More and more these days you see Integrated Co-teaching as the service delivery model on the individualized educational programs (IEPs) of students with disabilities (SWDs). The special education teacher pushes into the general education classroom and works together with the general educator (and possibly other teaching assistants and service delivery professionals) to meet the needs of all students. In this model it is especially important for all staff working with students with special needs to know and understand the students’ annual measurable goals.
At times, as a Special Education School Improvement Specialist (SESIS), I have seen that the general educator and the special educator have not communicated and/or worked together in such a way as to really attend to the goals that are listed on the IEP in the classroom setting. Instead, the special educator is trying to work on these goals outside of the classroom or they pull students from the general education setting to progress monitor goals that they have been able to spend relatively little time addressing in the general education setting. This, in turn, is almost negating the importance (and the purpose) of the goal itself.
So, what can be done? First, communication between the special education provider and the general education teacher(s) is very important. All professionals working with SWDs should have looked at each student’s IEP and become familiar with what the student needs and how those needs have to be supported. Second, the goals should not only be discussed, but a plan should be made for how the student would be taught and supported on each goal. Along with each goal, the way that the goal will be progress monitored should also be discussed and planned for.
Let’s break that down a little more. What should be discussed when progress monitoring?
- First, what are the criteria for each goal? This is what you are looking for the student to do. For example: No more than 2 errors, 8 out of 10 problems correct, 5 out of 6 classes, a minimum of 16 points on the **** rubric, with 1-2 prompts with 85% accuracy.
- Then, what is the criteria period? This is how long you are going to progress monitor using the criteria (Think: How well the student has to do it before they have mastered it). For example: over 3 consecutive days, 6 out of 10 occasions, for 4 consecutive occasions, over 6 consecutive weeks.
- Also, you need to be discussing what kind of method you will use for progress monitoring. Are you going to use teacher made materials? Student writing samples? A rubric? Running records? Reading probes? Structured observation with a checklist? You should determine the tool that you will use to measure the student’s progress.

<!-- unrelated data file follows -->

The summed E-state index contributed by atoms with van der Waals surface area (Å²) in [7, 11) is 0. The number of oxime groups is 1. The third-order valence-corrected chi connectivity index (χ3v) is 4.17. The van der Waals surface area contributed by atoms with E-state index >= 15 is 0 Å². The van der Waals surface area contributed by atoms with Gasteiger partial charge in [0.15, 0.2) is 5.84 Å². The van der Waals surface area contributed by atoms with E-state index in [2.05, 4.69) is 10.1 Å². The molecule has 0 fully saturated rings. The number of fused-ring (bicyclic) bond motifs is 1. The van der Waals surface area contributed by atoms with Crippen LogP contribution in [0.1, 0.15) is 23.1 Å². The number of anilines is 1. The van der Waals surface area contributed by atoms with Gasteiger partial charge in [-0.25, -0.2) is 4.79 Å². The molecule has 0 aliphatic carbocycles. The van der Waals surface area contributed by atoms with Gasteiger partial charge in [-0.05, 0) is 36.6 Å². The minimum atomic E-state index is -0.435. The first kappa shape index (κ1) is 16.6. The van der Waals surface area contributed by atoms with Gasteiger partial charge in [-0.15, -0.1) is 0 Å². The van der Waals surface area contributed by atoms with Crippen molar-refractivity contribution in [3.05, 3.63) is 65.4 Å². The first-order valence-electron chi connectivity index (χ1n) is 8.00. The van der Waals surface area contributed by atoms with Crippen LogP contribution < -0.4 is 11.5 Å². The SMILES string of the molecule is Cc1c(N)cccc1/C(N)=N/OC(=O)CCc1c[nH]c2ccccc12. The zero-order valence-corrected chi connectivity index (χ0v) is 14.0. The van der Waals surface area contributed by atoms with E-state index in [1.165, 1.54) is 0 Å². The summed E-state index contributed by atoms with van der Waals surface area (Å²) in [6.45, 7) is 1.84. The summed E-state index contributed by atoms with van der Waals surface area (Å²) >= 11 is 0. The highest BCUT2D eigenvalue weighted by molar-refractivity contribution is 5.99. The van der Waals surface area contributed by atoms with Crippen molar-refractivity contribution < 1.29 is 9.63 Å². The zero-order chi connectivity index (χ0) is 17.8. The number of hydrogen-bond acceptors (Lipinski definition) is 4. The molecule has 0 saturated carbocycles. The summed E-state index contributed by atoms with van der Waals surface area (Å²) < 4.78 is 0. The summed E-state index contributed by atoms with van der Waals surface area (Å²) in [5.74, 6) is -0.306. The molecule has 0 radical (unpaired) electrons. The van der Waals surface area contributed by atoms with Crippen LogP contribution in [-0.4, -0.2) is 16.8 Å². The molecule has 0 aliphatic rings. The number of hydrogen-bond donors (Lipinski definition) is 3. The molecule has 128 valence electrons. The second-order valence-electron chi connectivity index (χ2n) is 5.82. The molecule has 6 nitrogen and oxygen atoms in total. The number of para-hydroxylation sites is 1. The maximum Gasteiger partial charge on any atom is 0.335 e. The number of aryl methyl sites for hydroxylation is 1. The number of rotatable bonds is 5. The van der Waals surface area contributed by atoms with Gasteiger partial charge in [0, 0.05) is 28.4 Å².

- Finally, the schedule for data gathering should never be quarterly (every marking period) or over 10 months (by the end of the year). Instead, the schedule is how often an education professional (Teacher, TA, related service provider) is going to progress monitor how the student is doing towards their goal. This is always smaller than the criteria period and may be done daily, every other day, weekly, biweekly, once a month, etc.
So, in an integrated co-taught classroom, a practical comprehension goal may look like this:
Mike’s will score in the independent range (16-21points), on a writing sample each week,
(Criteria) (Method & Schedule)
over 4 consecutive weeks ,using the DRA Comprehension Rubric (www.stillmeadowct.org)
(Criteria Period) (Method)
Whatever your goal is, you should be able to progress monitor and assess it throughout the school year. If you cannot do that, then you may have written a curriculum goal and not a skill-based goal.
If you need more assistance in writing and/or understanding IEP goals, there are workshops you can attend through the RSE-TASC and OCM BOCES, or feel free to contact me.
This summer, we will also be hosting a wonderful institute presented by Carol Kosnitsky and entitled: General Education and Special Education: Creating a Unified System through a Mindful Culture of Collaboration on August 17th and 18th, 2016. This event is for teams of special educators, general educators, and their administrators to come learn and work together in collaboration. Registration will open soon. In the meantime, follow this link for the “save the date” announcement for this FREE event.